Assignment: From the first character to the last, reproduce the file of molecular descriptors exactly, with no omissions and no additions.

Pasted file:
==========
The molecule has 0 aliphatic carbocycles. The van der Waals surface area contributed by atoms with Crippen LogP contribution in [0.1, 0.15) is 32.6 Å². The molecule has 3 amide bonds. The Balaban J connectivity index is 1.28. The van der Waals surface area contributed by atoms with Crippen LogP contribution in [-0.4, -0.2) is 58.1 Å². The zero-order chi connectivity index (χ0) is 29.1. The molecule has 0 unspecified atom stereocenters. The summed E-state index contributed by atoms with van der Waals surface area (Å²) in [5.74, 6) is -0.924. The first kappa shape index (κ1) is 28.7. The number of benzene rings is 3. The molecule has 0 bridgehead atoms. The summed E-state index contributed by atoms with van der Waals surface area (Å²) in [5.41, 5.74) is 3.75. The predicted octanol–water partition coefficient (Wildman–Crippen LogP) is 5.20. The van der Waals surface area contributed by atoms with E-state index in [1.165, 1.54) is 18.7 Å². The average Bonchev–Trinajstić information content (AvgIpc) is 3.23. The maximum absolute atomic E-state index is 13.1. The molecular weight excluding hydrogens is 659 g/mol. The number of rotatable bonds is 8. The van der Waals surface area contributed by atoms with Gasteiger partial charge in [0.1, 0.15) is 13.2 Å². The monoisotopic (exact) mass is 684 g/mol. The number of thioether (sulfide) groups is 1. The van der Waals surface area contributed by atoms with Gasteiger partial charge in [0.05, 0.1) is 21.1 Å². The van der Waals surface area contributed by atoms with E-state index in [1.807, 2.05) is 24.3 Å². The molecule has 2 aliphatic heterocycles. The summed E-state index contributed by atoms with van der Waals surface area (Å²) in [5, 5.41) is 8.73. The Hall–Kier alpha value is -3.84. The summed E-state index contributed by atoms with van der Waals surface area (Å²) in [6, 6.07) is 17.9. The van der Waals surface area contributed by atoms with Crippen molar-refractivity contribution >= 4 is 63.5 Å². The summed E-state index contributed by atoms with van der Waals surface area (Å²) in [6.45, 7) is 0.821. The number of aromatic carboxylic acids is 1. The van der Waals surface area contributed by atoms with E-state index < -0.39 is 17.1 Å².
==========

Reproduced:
The molecule has 0 aliphatic carbocycles. The van der Waals surface area contributed by atoms with Crippen LogP contribution in [0.1, 0.15) is 32.6 Å². The molecule has 3 amide bonds. The Balaban J connectivity index is 1.28. The van der Waals surface area contributed by atoms with Crippen LogP contribution in [-0.4, -0.2) is 58.1 Å². The zero-order chi connectivity index (χ0) is 29.1. The molecule has 0 unspecified atom stereocenters. The summed E-state index contributed by atoms with van der Waals surface area (Å²) in [5.74, 6) is -0.924. The first kappa shape index (κ1) is 28.7. The number of benzene rings is 3. The molecule has 0 bridgehead atoms. The summed E-state index contributed by atoms with van der Waals surface area (Å²) in [5.41, 5.74) is 3.75. The predicted octanol–water partition coefficient (Wildman–Crippen LogP) is 5.20. The van der Waals surface area contributed by atoms with E-state index in [1.165, 1.54) is 18.7 Å². The average Bonchev–Trinajstić information content (AvgIpc) is 3.23. The maximum absolute atomic E-state index is 13.1. The molecular weight excluding hydrogens is 659 g/mol. The number of rotatable bonds is 8. The van der Waals surface area contributed by atoms with Gasteiger partial charge in [0.1, 0.15) is 13.2 Å². The monoisotopic (exact) mass is 684 g/mol. The number of thioether (sulfide) groups is 1. The van der Waals surface area contributed by atoms with Gasteiger partial charge in [0.05, 0.1) is 21.1 Å². The van der Waals surface area contributed by atoms with E-state index in [1.807, 2.05) is 24.3 Å². The molecule has 2 aliphatic heterocycles. The summed E-state index contributed by atoms with van der Waals surface area (Å²) in [5, 5.41) is 8.73. The Hall–Kier alpha value is -3.84. The summed E-state index contributed by atoms with van der Waals surface area (Å²) in [6, 6.07) is 17.9. The van der Waals surface area contributed by atoms with Crippen molar-refractivity contribution >= 4 is 63.5 Å². The summed E-state index contributed by atoms with van der Waals surface area (Å²) in [6.45, 7) is 0.821. The number of aromatic carboxylic acids is 1. The van der Waals surface area contributed by atoms with E-state index < -0.39 is 17.1 Å².